Mobile upgrade

Mobile upgrade

Released

24/10/2017 11:01 am

Copyright

ESA

Description

Astronauts have a wealth of knowledge to absorb before they can fly to the International Space Station: from piloting spacecraft to conducting spacewalks and maintaining one of the most advanced structures ever built by humans.

Having intricate knowledge of every component is impossible, so astronauts do regular refresher trainings while in space and ground control helps during complex operations.

Detailed checklists with step-by-step instructions are sent to the Space Station’s computers for the astronauts to follow, but this has a large drawback: reading and clicking on to the next step in the instructions requires that the astronaut has to let go of any tools and divert attention to the detailed procedure list.

ESA is working on the MobiPV mobile procedure viewer, which allows ground control to see what the astronauts sees and the wearer to work hands-free. MobiPV has been tested underwater and in space using commercially available parts but, just like mobile phones, the engineers are constantly upgrading the system to do more.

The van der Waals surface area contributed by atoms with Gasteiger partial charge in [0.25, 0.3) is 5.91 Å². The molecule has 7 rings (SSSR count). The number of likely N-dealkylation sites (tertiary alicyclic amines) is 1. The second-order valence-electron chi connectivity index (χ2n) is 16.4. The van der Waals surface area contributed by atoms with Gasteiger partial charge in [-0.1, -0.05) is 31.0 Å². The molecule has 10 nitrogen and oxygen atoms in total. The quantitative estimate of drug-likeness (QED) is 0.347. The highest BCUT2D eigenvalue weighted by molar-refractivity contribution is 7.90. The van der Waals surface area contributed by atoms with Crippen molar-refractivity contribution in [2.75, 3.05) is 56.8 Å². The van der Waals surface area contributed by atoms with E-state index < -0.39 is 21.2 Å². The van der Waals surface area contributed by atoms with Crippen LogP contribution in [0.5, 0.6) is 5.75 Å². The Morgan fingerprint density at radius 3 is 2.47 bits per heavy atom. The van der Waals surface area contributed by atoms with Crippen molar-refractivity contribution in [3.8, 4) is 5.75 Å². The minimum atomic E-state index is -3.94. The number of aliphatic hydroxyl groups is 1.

Here ESA astronaut Paolo Nespoli has set up the latest version of MobiPV to check the system is working as planned.

This model allows multiple ground control stations to watch the video streamed from a camera in the glasses – useful for tasks that involve researchers and engineers from different countries as the International Space Station is run by USA, Japan, Russia, Canada and ESA.

The download and upload speed has been improved, while the software was upgraded to allow for situations when there is no direct contact with ground control, preparing for missions further afield such as on the Moon or Mars.

Unlike with mobile phones, any updates to MobiPV cannot cause unintended effects – performing any task in space allows no room for error. A lost connection or problem with the system cannot be allowed to impair the astronaut in any way, so MobiPV is robust.

Paolo is set to use MobiPV to maintain a water pump in Europe’s Columbus space laboratory.

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